Memory is a funny thing. Things, places, people can slip away imperceptibly until they are gone; sometimes to be retrieved, sometimes lost forever. I had an encounter with the limits of my own long-term memory recently when I came across an old address book of mine. It was ancient and battered and frayed at the edges. I recognized my old friend immediately.
It was a sweet journey, flicking through the pages of names and addresses and the memories that go with them. I came across the contact info for an old lover and delved into the reasons I had so enjoyed him and the good decision I made when I sliced him from my life. No regrets there.
On the front blank pages I have listed the direct international codes for several countries and European cities. This address book is from the days when I kept in contact with people by postcard, letter and the occasional expensive phone call. There are only three e-mail addresses listed – all from universities. How things have changed! I have several “beeper” numbers listed. Ah, the good old days.
I found a planned around-the-world itinerary, but I don’t remember why I wanted to spend so much time in North Africa and the Middle East. I’m certainly far less adventurous these days. Tucked into this page was a number to call for information about working your way across the world on ocean liners. Did I ever call it?
I don’t remember some of these people. Roberto from Sicily sounds lovely, but who the hell is he? Why did I have five contact numbers for Zack from Oregon, of whom I have not the slightest memory? Jess Cho – who are you and why are you in my address book? Why did I have the number for an emergency priest? I’m not even catholic.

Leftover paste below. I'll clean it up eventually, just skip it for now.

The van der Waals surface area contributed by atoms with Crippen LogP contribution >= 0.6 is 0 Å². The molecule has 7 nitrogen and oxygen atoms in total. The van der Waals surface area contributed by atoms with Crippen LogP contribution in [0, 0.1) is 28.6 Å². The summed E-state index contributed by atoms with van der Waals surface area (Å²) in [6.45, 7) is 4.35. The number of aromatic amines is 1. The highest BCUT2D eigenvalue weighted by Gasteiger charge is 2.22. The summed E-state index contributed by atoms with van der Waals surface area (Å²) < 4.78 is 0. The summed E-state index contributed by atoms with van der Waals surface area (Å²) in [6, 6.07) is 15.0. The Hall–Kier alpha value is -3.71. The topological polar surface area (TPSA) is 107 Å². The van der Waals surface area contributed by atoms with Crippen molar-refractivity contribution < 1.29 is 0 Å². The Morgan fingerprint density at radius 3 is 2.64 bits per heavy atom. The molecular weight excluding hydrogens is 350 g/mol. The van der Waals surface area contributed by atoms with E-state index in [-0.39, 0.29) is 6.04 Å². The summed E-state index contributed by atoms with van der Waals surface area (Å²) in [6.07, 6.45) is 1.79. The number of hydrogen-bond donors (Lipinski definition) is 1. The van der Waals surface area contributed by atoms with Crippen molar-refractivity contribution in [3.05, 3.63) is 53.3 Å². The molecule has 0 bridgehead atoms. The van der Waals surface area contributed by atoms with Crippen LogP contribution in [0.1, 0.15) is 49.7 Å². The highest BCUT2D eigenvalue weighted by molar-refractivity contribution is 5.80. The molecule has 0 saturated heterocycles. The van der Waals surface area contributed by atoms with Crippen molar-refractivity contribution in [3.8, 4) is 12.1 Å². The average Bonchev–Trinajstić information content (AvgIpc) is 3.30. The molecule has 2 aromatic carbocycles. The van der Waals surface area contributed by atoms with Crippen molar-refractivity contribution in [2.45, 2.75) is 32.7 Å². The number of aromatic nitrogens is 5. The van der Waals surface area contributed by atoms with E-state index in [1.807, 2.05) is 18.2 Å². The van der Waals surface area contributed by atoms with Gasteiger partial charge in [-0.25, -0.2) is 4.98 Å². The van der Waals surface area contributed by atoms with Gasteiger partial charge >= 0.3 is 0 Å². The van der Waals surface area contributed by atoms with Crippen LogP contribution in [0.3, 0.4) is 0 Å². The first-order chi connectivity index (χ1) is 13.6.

There are little sketches and caricatures of a man I once had a huge painful crush on. I’m married to him now. Was I really considering attending Coventry University? I must have been; I have an advisor listed. And too many of the people listed are now dead. Too many.
I’m still friends and in touch with many of the people listed. And just glancing through their previous addresses brought back wonderful memories of them, myself and the person I was when I met them. But those lost corners of my memory? They bother me. How could I have forgotten Roberto, Zack, Jess and the reason I might desperately need a priest? Maybe they’ll pop back into my memory some day like they’ve never been gone. Or maybe they’re gone forever.